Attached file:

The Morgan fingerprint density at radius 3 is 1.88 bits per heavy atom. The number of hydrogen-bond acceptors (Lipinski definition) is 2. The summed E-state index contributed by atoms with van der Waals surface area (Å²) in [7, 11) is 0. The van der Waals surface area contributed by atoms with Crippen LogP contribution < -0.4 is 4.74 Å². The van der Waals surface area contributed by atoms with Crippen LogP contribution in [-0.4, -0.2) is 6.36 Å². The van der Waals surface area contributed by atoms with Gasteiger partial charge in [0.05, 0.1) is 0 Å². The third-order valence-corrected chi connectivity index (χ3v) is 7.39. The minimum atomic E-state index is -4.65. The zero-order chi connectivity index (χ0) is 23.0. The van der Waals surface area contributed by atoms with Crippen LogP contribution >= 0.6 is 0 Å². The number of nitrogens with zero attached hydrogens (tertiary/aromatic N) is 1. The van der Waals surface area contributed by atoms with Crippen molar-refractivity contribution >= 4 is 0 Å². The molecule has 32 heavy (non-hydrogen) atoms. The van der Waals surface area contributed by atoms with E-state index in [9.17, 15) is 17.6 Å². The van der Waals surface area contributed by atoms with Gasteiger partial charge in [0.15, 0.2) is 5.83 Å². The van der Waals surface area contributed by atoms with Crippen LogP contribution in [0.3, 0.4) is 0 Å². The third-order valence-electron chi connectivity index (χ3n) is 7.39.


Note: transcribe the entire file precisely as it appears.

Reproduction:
The Morgan fingerprint density at radius 3 is 1.88 bits per heavy atom. The number of hydrogen-bond acceptors (Lipinski definition) is 2. The summed E-state index contributed by atoms with van der Waals surface area (Å²) in [7, 11) is 0. The van der Waals surface area contributed by atoms with Crippen LogP contribution < -0.4 is 4.74 Å². The van der Waals surface area contributed by atoms with Crippen LogP contribution in [-0.4, -0.2) is 6.36 Å². The van der Waals surface area contributed by atoms with Gasteiger partial charge in [0.05, 0.1) is 0 Å². The third-order valence-corrected chi connectivity index (χ3v) is 7.39. The minimum atomic E-state index is -4.65. The zero-order chi connectivity index (χ0) is 23.0. The van der Waals surface area contributed by atoms with Crippen LogP contribution >= 0.6 is 0 Å². The number of nitrogens with zero attached hydrogens (tertiary/aromatic N) is 1. The van der Waals surface area contributed by atoms with Crippen molar-refractivity contribution >= 4 is 0 Å². The molecule has 32 heavy (non-hydrogen) atoms. The van der Waals surface area contributed by atoms with E-state index in [9.17, 15) is 17.6 Å². The van der Waals surface area contributed by atoms with Gasteiger partial charge in [0.15, 0.2) is 5.83 Å². The van der Waals surface area contributed by atoms with Crippen LogP contribution in [0.3, 0.4) is 0 Å². The third-order valence-electron chi connectivity index (χ3n) is 7.39.